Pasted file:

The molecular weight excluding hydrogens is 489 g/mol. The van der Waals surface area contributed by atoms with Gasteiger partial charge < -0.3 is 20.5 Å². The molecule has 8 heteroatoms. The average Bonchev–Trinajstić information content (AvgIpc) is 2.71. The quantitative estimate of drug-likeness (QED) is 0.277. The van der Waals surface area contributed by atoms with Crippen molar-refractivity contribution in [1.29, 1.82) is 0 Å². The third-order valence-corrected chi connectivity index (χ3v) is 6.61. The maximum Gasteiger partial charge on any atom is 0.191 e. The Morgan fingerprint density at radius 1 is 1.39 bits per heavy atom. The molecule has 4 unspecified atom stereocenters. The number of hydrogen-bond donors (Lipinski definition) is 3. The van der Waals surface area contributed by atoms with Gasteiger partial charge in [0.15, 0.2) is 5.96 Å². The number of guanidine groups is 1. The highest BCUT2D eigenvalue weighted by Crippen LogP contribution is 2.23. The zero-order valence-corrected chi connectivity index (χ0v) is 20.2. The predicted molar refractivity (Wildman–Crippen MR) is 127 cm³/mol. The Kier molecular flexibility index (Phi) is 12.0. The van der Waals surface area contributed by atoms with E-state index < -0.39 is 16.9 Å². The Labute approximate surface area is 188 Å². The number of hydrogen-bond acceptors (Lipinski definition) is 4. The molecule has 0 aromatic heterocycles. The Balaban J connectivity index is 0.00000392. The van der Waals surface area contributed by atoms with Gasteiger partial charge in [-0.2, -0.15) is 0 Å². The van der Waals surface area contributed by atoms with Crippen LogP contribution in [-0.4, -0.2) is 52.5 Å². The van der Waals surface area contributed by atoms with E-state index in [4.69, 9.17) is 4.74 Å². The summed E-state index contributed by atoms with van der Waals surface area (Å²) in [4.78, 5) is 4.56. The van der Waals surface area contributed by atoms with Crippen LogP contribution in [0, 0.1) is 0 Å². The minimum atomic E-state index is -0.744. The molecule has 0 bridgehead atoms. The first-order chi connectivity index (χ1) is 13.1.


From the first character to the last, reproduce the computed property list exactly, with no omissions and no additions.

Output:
The molecular weight excluding hydrogens is 489 g/mol. The van der Waals surface area contributed by atoms with Gasteiger partial charge < -0.3 is 20.5 Å². The molecule has 8 heteroatoms. The average Bonchev–Trinajstić information content (AvgIpc) is 2.71. The quantitative estimate of drug-likeness (QED) is 0.277. The van der Waals surface area contributed by atoms with Crippen molar-refractivity contribution in [1.29, 1.82) is 0 Å². The third-order valence-corrected chi connectivity index (χ3v) is 6.61. The maximum Gasteiger partial charge on any atom is 0.191 e. The Morgan fingerprint density at radius 1 is 1.39 bits per heavy atom. The molecule has 4 unspecified atom stereocenters. The number of hydrogen-bond donors (Lipinski definition) is 3. The van der Waals surface area contributed by atoms with Gasteiger partial charge in [0.15, 0.2) is 5.96 Å². The number of guanidine groups is 1. The highest BCUT2D eigenvalue weighted by Crippen LogP contribution is 2.23. The zero-order valence-corrected chi connectivity index (χ0v) is 20.2. The predicted molar refractivity (Wildman–Crippen MR) is 127 cm³/mol. The Kier molecular flexibility index (Phi) is 12.0. The van der Waals surface area contributed by atoms with E-state index < -0.39 is 16.9 Å². The Labute approximate surface area is 188 Å². The number of hydrogen-bond acceptors (Lipinski definition) is 4. The molecule has 0 aromatic heterocycles. The Balaban J connectivity index is 0.00000392. The van der Waals surface area contributed by atoms with Gasteiger partial charge in [-0.2, -0.15) is 0 Å². The van der Waals surface area contributed by atoms with Crippen LogP contribution in [-0.4, -0.2) is 52.5 Å². The van der Waals surface area contributed by atoms with E-state index in [4.69, 9.17) is 4.74 Å². The summed E-state index contributed by atoms with van der Waals surface area (Å²) in [4.78, 5) is 4.56. The van der Waals surface area contributed by atoms with Crippen LogP contribution in [0, 0.1) is 0 Å². The minimum atomic E-state index is -0.744. The molecule has 0 bridgehead atoms. The first-order chi connectivity index (χ1) is 13.1.